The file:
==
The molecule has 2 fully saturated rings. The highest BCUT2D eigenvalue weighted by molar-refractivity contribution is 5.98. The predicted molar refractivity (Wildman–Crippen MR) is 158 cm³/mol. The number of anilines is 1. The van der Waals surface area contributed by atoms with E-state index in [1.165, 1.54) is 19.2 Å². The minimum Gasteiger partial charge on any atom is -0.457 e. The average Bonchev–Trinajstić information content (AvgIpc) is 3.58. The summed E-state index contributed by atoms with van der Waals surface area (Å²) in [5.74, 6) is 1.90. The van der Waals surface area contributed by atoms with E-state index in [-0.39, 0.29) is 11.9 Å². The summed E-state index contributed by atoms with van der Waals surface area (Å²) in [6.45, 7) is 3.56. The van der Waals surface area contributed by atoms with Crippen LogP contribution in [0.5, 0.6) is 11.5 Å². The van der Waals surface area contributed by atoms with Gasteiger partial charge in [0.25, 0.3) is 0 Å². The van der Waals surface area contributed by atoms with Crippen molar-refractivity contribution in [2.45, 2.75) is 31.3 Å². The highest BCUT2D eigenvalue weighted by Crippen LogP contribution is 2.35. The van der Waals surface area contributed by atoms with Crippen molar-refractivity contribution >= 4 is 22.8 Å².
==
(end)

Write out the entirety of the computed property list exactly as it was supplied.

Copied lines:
The molecule has 2 fully saturated rings. The highest BCUT2D eigenvalue weighted by molar-refractivity contribution is 5.98. The predicted molar refractivity (Wildman–Crippen MR) is 158 cm³/mol. The number of anilines is 1. The van der Waals surface area contributed by atoms with E-state index in [1.165, 1.54) is 19.2 Å². The minimum Gasteiger partial charge on any atom is -0.457 e. The average Bonchev–Trinajstić information content (AvgIpc) is 3.58. The summed E-state index contributed by atoms with van der Waals surface area (Å²) in [5.74, 6) is 1.90. The van der Waals surface area contributed by atoms with E-state index in [-0.39, 0.29) is 11.9 Å². The summed E-state index contributed by atoms with van der Waals surface area (Å²) in [6.45, 7) is 3.56. The van der Waals surface area contributed by atoms with Crippen LogP contribution in [0.5, 0.6) is 11.5 Å². The van der Waals surface area contributed by atoms with Gasteiger partial charge in [0.25, 0.3) is 0 Å². The van der Waals surface area contributed by atoms with Crippen molar-refractivity contribution in [2.45, 2.75) is 31.3 Å². The highest BCUT2D eigenvalue weighted by Crippen LogP contribution is 2.35. The van der Waals surface area contributed by atoms with Crippen molar-refractivity contribution >= 4 is 22.8 Å².